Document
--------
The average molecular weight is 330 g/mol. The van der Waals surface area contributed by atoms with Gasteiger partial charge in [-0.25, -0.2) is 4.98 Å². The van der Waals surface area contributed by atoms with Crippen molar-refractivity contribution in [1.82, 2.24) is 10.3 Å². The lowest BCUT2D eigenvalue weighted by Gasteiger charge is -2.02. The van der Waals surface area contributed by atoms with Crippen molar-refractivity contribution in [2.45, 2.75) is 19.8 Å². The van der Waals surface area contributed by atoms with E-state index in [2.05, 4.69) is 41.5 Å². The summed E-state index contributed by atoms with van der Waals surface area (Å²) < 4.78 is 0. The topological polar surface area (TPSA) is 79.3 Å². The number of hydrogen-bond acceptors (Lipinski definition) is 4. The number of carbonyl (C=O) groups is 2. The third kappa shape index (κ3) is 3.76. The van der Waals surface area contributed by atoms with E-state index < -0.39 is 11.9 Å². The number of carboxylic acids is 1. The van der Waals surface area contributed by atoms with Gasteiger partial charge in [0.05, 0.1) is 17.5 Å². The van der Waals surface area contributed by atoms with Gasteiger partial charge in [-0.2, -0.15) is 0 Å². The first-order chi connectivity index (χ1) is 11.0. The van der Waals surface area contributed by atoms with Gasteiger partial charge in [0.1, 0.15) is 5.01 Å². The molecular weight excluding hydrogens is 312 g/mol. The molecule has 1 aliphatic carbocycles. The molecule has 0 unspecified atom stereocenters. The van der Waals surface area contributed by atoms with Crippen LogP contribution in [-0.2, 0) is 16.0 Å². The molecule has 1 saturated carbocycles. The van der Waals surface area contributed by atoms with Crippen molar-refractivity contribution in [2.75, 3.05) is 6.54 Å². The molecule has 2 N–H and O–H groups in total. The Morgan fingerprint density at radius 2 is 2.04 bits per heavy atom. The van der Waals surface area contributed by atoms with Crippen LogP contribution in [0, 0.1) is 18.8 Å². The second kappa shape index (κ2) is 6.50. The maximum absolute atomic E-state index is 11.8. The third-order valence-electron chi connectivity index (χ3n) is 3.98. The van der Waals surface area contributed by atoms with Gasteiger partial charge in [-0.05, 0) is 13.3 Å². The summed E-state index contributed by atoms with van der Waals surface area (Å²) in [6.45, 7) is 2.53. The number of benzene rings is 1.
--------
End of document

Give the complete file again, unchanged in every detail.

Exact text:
The average molecular weight is 330 g/mol. The van der Waals surface area contributed by atoms with Gasteiger partial charge in [-0.25, -0.2) is 4.98 Å². The van der Waals surface area contributed by atoms with Crippen molar-refractivity contribution in [1.82, 2.24) is 10.3 Å². The lowest BCUT2D eigenvalue weighted by Gasteiger charge is -2.02. The van der Waals surface area contributed by atoms with Crippen molar-refractivity contribution in [2.45, 2.75) is 19.8 Å². The van der Waals surface area contributed by atoms with E-state index in [2.05, 4.69) is 41.5 Å². The summed E-state index contributed by atoms with van der Waals surface area (Å²) < 4.78 is 0. The topological polar surface area (TPSA) is 79.3 Å². The number of hydrogen-bond acceptors (Lipinski definition) is 4. The number of carbonyl (C=O) groups is 2. The third kappa shape index (κ3) is 3.76. The van der Waals surface area contributed by atoms with E-state index < -0.39 is 11.9 Å². The number of carboxylic acids is 1. The van der Waals surface area contributed by atoms with Gasteiger partial charge in [0.05, 0.1) is 17.5 Å². The van der Waals surface area contributed by atoms with Gasteiger partial charge in [-0.2, -0.15) is 0 Å². The first-order chi connectivity index (χ1) is 11.0. The van der Waals surface area contributed by atoms with Gasteiger partial charge in [0.1, 0.15) is 5.01 Å². The molecular weight excluding hydrogens is 312 g/mol. The molecule has 1 aliphatic carbocycles. The molecule has 0 unspecified atom stereocenters. The van der Waals surface area contributed by atoms with Crippen LogP contribution in [-0.2, 0) is 16.0 Å². The molecule has 1 saturated carbocycles. The van der Waals surface area contributed by atoms with Crippen molar-refractivity contribution in [2.75, 3.05) is 6.54 Å². The molecule has 2 N–H and O–H groups in total. The Morgan fingerprint density at radius 2 is 2.04 bits per heavy atom. The van der Waals surface area contributed by atoms with Crippen LogP contribution in [0, 0.1) is 18.8 Å². The second kappa shape index (κ2) is 6.50. The maximum absolute atomic E-state index is 11.8. The third-order valence-electron chi connectivity index (χ3n) is 3.98. The van der Waals surface area contributed by atoms with Gasteiger partial charge in [-0.05, 0) is 13.3 Å². The summed E-state index contributed by atoms with van der Waals surface area (Å²) in [6.45, 7) is 2.53. The number of benzene rings is 1.